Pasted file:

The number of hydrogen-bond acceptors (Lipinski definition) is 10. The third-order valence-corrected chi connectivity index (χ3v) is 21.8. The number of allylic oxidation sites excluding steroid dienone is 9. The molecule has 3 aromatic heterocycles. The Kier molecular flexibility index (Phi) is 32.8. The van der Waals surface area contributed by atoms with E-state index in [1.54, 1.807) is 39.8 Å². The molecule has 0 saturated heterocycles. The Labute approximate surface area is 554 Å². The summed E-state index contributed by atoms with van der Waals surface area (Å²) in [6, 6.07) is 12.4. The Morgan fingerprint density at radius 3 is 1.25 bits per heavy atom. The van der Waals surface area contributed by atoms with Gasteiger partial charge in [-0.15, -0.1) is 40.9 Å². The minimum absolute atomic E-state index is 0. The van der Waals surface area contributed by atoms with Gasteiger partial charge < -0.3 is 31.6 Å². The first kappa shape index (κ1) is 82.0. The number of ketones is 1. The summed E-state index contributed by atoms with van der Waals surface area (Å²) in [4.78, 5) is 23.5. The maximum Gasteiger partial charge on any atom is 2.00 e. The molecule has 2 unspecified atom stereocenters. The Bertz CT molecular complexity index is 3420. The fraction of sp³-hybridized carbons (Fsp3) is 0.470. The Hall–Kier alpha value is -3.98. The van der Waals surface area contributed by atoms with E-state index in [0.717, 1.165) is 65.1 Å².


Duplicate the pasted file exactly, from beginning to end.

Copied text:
The number of hydrogen-bond acceptors (Lipinski definition) is 10. The third-order valence-corrected chi connectivity index (χ3v) is 21.8. The number of allylic oxidation sites excluding steroid dienone is 9. The molecule has 3 aromatic heterocycles. The Kier molecular flexibility index (Phi) is 32.8. The van der Waals surface area contributed by atoms with E-state index in [1.54, 1.807) is 39.8 Å². The molecule has 0 saturated heterocycles. The Labute approximate surface area is 554 Å². The summed E-state index contributed by atoms with van der Waals surface area (Å²) in [6, 6.07) is 12.4. The Morgan fingerprint density at radius 3 is 1.25 bits per heavy atom. The van der Waals surface area contributed by atoms with Gasteiger partial charge in [-0.15, -0.1) is 40.9 Å². The minimum absolute atomic E-state index is 0. The van der Waals surface area contributed by atoms with Gasteiger partial charge < -0.3 is 31.6 Å². The first kappa shape index (κ1) is 82.0. The number of ketones is 1. The summed E-state index contributed by atoms with van der Waals surface area (Å²) in [4.78, 5) is 23.5. The maximum Gasteiger partial charge on any atom is 2.00 e. The molecule has 2 unspecified atom stereocenters. The Bertz CT molecular complexity index is 3420. The fraction of sp³-hybridized carbons (Fsp3) is 0.470. The Hall–Kier alpha value is -3.98. The van der Waals surface area contributed by atoms with E-state index in [0.717, 1.165) is 65.1 Å².